Chemicals &

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Heavy Metals

UNEP’s Chemicals Branch undertakes activities in the field of mercury, lead and cadmium aimed at reducing the risk to humans and the environment from these metals and compounds containing them.

Mercury (chemical symbol: Hg) is a naturally occurring element found in air, water, and soil. It is distributed throughout the environment by both natural and anthropogenic (human) processes. Mercury is found in various inorganic and organic forms and is a toxic persistent pollutant that bioaccumulates and biomagnifies through food webs. 

Lead (chemical symbol: Pb) is a heavy metal that is toxic at very low exposure levels and has acute and chronic effects on human health. It is released by various natural and anthropogenic sources into the atmosphere and into aquatic and terrestrial environments. Lead can move in the environment between water, air and soil, which may change the pattern of exposure. Lead is used and traded globally as a metal in various products e.g. batteries, different compounds, lead sheets, ammunition, alloys, cable sheathing and petrol additives.  

Cadmium (chemical symbol: Cd) is a non-essential and toxic element for humans. It is associated with kidney damage. It is used as a pigment, a stabilizer for plastics and as a component of batteries. It is also widely distributed when it is present as a contaminant in fertilizers.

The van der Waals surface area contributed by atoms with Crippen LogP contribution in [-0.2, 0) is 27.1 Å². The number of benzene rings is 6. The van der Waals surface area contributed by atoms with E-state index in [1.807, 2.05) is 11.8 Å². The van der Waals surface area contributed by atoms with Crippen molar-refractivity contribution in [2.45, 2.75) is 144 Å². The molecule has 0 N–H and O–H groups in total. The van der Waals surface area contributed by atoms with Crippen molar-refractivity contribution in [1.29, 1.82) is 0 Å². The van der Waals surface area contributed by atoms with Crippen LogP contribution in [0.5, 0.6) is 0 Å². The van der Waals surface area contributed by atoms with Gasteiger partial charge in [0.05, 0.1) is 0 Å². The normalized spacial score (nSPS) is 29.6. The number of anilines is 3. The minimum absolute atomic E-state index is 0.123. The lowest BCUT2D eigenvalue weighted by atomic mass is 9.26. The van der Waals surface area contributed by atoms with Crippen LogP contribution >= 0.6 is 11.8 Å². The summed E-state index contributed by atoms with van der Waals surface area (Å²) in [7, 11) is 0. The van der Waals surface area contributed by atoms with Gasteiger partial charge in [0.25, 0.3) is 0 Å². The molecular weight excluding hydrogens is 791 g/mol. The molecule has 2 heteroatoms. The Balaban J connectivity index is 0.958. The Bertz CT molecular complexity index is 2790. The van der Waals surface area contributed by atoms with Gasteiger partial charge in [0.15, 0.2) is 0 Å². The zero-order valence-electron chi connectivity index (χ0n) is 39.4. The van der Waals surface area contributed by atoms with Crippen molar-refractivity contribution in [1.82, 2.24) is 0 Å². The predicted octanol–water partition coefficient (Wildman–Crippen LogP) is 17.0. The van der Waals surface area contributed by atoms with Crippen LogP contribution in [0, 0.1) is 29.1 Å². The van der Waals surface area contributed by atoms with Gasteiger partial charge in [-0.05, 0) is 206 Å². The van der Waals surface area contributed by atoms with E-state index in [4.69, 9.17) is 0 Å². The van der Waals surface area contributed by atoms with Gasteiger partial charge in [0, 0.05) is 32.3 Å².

The integration of sound management of chemicals into national development planning processes to support sustainable development in developing countries and countries with economies in transition was recognized as a priority in SAICM. To support this priority area, UNDP and UNEP have developed a Partnership Initiative for Integration of Sound Management of Chemicals (SMC) into development planning processes to help countries to identify specific areas of chemicals management which are likely to result in concrete environment, health and economic benefits and put in place a plan to begin addressing the identified gaps. It has furthermore the aim to assess their national development strategies relative to protecting the environment and human health from adverse effects through sound management of chemicals, in order to improve where relevant the integration of chemicals management priorities into the national development discourse and planning agenda.